Monday, September 22, 2014

Painting by numbers

I haven't posted anything yet on last weeks regional employment data which has been covered by Conus: The good news for jobs continues in Cairns

Pete has also updated and made available the Conus Trend employment and unemployment rate for the Queensland regions. This is particularly valuable in being able to provide a more sound basis of comparison between regions for the notoriously unreliable monthly data from the ABS.

The ABS provide data for the Queensland SA4 regions and also a break this into 'Greater Brisbane' and 'Rest of Qld'. What I have looked at is the Y-o-Y change in the Conus Trend from August 2013 to August 2014. In this period there were 49,300 jobs total created in Qld. 22,900 in Greater Brisbane and 26,400 in Rest of Qld.

Fair enough, but when we look at the SA4 breakdown then 21,100 of those regional jobs (80%) were on the Gold Coast. If one were to take the liberty to rearrange the statistical geography and include both Gold and Sunshine Coasts with Greater Brisbane in 'SEQ' then there would have been no net jobs gain at all over the year outside SEQ.

If we rank the Queensland regions on employment growth this is how it looks:


 
Gold Coast is also the largest region by population here. The validity of the 7.7% growth on the Gold Coast looks a bit of a stretch to me even on the trend numbers. (Note: wouldn't place much relevance there on 'Outback' given the relatively small population and sample size with a geography that covers a huge area of inland Qld including Cape York.)

However, within Greater Brisbane there are also divergences as wide as plus 9.7% employment growth in the Inner City to minus 9.2% in Logan-Beaudesert.

Should be careful here, as Ricardian Ambivalence always used to warn the methodology of the labour force survey is to derive an unemployment rate and employment is a secondary estimate based on further assumptions such as population growth. So the significant point to note is that even with such strong employment growth the unemployment rate on the Gold Coast increased:



This is why some of us keep banging on about participation rates and the need to consider the full range of indicators and not just a selected component. To play with some numbers I have combined the two above to correlate employment growth with the unemployment rate:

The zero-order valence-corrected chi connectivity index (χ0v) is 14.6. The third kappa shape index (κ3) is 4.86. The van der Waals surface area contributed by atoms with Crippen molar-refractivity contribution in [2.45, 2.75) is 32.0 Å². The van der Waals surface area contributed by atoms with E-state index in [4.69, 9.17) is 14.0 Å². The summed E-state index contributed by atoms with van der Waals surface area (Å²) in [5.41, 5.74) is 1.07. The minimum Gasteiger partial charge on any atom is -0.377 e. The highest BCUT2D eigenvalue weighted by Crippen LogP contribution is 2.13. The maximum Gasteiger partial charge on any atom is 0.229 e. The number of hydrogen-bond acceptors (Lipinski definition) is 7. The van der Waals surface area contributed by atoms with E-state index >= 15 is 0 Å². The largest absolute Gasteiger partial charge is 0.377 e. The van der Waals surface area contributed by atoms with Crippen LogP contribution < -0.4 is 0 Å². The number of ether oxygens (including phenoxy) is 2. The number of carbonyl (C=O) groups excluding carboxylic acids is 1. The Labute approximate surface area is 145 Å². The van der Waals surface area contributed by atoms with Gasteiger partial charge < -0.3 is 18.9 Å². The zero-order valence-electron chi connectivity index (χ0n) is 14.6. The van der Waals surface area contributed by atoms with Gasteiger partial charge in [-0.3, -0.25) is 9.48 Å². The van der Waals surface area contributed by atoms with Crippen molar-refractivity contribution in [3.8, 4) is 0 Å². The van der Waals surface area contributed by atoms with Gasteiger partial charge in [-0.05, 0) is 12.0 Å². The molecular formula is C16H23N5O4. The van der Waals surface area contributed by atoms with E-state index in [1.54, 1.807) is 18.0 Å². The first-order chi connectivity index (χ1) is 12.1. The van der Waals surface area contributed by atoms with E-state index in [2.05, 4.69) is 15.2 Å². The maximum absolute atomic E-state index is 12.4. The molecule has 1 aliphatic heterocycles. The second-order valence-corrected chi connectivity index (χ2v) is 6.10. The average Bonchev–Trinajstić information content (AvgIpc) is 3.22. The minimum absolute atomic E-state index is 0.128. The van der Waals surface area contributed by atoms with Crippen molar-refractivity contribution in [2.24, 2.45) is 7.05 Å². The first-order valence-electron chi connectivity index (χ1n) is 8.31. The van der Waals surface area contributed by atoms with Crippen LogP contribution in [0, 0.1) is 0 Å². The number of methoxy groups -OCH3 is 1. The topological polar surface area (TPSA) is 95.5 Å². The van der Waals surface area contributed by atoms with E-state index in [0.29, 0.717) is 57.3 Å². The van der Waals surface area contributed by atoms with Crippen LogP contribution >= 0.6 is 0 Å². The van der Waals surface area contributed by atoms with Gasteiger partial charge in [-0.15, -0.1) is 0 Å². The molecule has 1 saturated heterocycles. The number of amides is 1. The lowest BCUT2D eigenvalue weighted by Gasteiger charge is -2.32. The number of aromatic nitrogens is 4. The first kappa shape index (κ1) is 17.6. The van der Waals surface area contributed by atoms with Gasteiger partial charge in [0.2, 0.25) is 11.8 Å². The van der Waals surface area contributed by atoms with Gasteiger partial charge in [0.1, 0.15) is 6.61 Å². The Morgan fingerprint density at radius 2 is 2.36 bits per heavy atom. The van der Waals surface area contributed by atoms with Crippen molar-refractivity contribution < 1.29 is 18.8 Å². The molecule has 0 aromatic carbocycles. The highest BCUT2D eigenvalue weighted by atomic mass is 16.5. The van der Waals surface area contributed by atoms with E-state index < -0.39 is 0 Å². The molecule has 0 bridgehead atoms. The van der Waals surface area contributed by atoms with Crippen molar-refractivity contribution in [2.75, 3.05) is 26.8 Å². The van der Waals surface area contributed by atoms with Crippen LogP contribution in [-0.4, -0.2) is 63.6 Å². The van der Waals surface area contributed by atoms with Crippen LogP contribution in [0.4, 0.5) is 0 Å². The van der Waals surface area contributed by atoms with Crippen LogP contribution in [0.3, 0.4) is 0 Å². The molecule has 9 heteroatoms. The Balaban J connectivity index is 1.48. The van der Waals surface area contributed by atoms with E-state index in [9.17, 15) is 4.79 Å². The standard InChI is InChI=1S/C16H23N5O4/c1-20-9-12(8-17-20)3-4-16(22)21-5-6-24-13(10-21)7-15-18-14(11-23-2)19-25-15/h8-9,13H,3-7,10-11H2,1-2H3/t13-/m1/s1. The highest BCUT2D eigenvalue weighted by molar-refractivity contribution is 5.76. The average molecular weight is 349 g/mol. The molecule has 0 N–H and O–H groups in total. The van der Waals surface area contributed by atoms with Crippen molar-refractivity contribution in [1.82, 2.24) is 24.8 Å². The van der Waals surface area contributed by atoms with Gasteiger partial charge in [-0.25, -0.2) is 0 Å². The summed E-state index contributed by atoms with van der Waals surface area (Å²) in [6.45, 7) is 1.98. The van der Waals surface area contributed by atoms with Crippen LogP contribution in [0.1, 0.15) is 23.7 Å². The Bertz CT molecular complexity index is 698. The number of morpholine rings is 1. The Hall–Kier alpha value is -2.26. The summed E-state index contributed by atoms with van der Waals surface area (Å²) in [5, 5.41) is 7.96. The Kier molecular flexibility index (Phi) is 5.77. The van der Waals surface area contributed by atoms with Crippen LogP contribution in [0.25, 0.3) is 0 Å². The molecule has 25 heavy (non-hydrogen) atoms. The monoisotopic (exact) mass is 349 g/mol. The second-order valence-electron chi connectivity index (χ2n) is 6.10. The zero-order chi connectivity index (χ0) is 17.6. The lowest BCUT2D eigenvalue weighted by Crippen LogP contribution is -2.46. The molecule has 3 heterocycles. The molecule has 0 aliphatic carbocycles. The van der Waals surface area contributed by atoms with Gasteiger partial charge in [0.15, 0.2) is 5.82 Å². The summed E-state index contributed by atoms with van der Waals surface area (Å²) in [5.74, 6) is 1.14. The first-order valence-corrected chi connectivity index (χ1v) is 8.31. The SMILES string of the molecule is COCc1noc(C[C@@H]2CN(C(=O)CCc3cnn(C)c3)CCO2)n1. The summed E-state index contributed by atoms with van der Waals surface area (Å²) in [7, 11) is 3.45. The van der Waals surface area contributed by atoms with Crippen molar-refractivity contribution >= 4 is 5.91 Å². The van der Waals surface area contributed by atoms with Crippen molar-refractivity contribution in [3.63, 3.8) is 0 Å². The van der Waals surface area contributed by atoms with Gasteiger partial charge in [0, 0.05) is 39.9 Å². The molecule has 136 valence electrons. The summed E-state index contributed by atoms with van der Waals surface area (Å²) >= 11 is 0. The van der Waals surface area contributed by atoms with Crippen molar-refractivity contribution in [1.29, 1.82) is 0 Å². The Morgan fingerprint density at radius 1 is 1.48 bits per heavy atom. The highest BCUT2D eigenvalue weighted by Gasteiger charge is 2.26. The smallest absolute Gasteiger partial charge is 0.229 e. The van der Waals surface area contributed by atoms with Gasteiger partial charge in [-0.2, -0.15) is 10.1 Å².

I wont pretend that trend line has any significance. Despite that there doesn't appear to be any meaningful correlation between employment growth and the unemployment rates across the regions? Cairns is one of only three to show improvement in both (bottom right quadrant). Fitzroy is particularly interesting stand-out there given the association with resource industries.

Stephen Koukoulas tweeted in response to the recently contentious national stats that there was a danger of a policy mistake if reliability of the data was not improved. The ABS has also been subject to recent funding cuts. I guess we just have to trust that the RBA understand the problems and complexities.

At a regional level it is now Townsville which is angsting hard based on the unemployment stats. I appreciate that Townsville may be soft and the outlook weaker than other regions but suspect there is a danger in being hostage to this employment data, as I think previously happened in Cairns: Townsville jobs disappear amid 'perfect storm' of economic problems

I remain content to be circumspect on all the labour force data currently although recognise that such confused circumstances could correlate with a turning point.

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